Riff Raff: Observations, a dinosaur-riding savior, a real Nutt job, and 50 education labs

by Michael Tilley (mtilley@talkbusiness.net) 504 views 

If Mr. Musk’s hyperloop thing doesn’t soon arrive in Chicago, there is always Mildred. Best Uber driver ever. Her tiny red Kia used every part of the interstate except the underside, and the top part of most lane dividers. Our trip through the Windy City was so quick that not one new Trump administration controversy popped up during our adventure with Mildred. When’s that medical marijuana become available?

Speaking of access to fast women, the former Ole Miss coach and Twitter pastor recently learned that the Lord R. God may have claimed the right to vengeance, but Houston Nutt has a lien against the claim.

Mr. Freeze rarely gave an interview without proselytizing the virtues of faith, family and football. We can now add fornication. Hotty Tawdry. His avid devotion to pushing his faith is yet another reminder that we should always wonder if the overt advocates of religion are trying to convince us or themselves.

• On the note of religion, here’s a friendly piece of advice. During a campus visit at a Jesuit college, don’t ask if a secular approach to life and a young Carl Sagan would be welcomed by the institution. Such a question will make you unpopular with some of the student panel participants and the audience. And your daughter.

• Speaking of education, let’s think out loud on an idea. It’s about the U.S. Department of Education and its necessity. The federal agency has 4,400 employees and has an annual budget of $68 billion. It was founded in 1979, in part as a play by then President Jimmy Carter to shore up support with educator unions.

To be sure, unwinding such a large agency would be a challenge. The multitude of grant programs, for example, would either need to be phased out, moved to another agency or maintained with a block grant program. Also, “saving” $68 billion is not a primary reason for ending the agency. It is likely much of that, if not a majority, would still be needed to support the nation’s education systems. In fact, part of the unwinding would be to make better investments in education with respect to teacher pay, direct support of classrooms, and innovative learning environments – just to name a few options. I’d also argue that instead of building another aircraft carrier ($4 billion to $6 billion, plus around $400 million in annual operational costs per carrier), we use that money to reward quality teachers.

But there is a good argument to be made for devolving education back to the states – with adequate federal judicial oversight to protect civil liberties and minority rights within the system, and to keep the good folks in Texas from approving textbooks claiming Jesus rode a T-Rex on Palm Sunday. Businesses could work with state officials and educators to create an atmosphere in which the states become 50 laboratories for education innovation.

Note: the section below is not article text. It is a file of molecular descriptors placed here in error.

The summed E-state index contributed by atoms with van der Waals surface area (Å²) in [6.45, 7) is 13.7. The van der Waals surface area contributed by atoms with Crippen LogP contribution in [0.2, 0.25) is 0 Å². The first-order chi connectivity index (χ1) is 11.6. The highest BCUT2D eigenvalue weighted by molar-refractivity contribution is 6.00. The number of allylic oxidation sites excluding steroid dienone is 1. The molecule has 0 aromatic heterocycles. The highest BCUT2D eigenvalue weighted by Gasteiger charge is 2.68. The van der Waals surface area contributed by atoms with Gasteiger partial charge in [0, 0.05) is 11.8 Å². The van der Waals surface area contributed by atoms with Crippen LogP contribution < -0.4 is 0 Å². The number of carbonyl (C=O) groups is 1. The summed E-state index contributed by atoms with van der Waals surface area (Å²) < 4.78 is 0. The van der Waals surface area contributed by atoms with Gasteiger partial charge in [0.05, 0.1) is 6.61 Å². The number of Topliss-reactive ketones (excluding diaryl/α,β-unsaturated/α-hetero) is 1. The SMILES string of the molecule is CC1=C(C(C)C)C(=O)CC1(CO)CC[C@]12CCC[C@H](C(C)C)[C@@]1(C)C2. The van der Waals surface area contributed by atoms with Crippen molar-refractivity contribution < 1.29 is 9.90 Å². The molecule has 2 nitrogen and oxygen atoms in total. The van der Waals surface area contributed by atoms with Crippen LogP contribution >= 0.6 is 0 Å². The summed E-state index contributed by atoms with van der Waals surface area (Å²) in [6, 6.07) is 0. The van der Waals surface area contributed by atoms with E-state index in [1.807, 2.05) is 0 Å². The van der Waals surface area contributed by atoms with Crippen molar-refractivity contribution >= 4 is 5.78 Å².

This may prove a bad idea. But having 50 laboratories is appealing.

• Still on the topic of education, allow me to correct an error. I recently noted on a radio show and in social media how support of the arts and its public use is becoming more widespread in the Fort Smith metro. There is the art grant at the Arkansas College of Osteopathic Medicine on which we recently reported. There is the Fort Smith Regional Art Museum. And of course there is The Unexpected Project which is now in its third year which continues to bring international artists to the region to create amazing murals, sculptures and other artworks.

My error was in failing to mention the many art programs and public artworks at the University of Arkansas at Fort Smith. A part of the UAFS leadership in art is the Windgate Art & Design Building that opened in September 2015. The 58,000-square-foot facility was the first building to be constructed as part of the university’s new master plan, and brings all art department programs under one roof. Funding for the facility was provided by a $15.5 million gift by the Siloam Springs-based Windgate Charitable Foundation. UAFS raised $2.5 million in private support to help establish an endowment for the facility.

Not all universities are as supportive of the arts. Folks in the Fort Smith metro and UAFS students should be grateful for what is happening on this campus.

• The U.S. Department of State has issued a ban on travel to North Korea. One might think this an unnecessary order, but some of us Americans are incapable of understanding that traveling to this crazy corner of the globe is the decision of a 100% dumbass. Would not be surprised if the state department also issues warnings on the following:
• Don’t jump into a pit of rattlesnakes;
• Don’t piss into the wind;
• Don’t order hookers on your state-issued phone, and
• Don’t publicly blame your problems on Houston Nutt.

Also, don’t forget about the art programs at UAFS.

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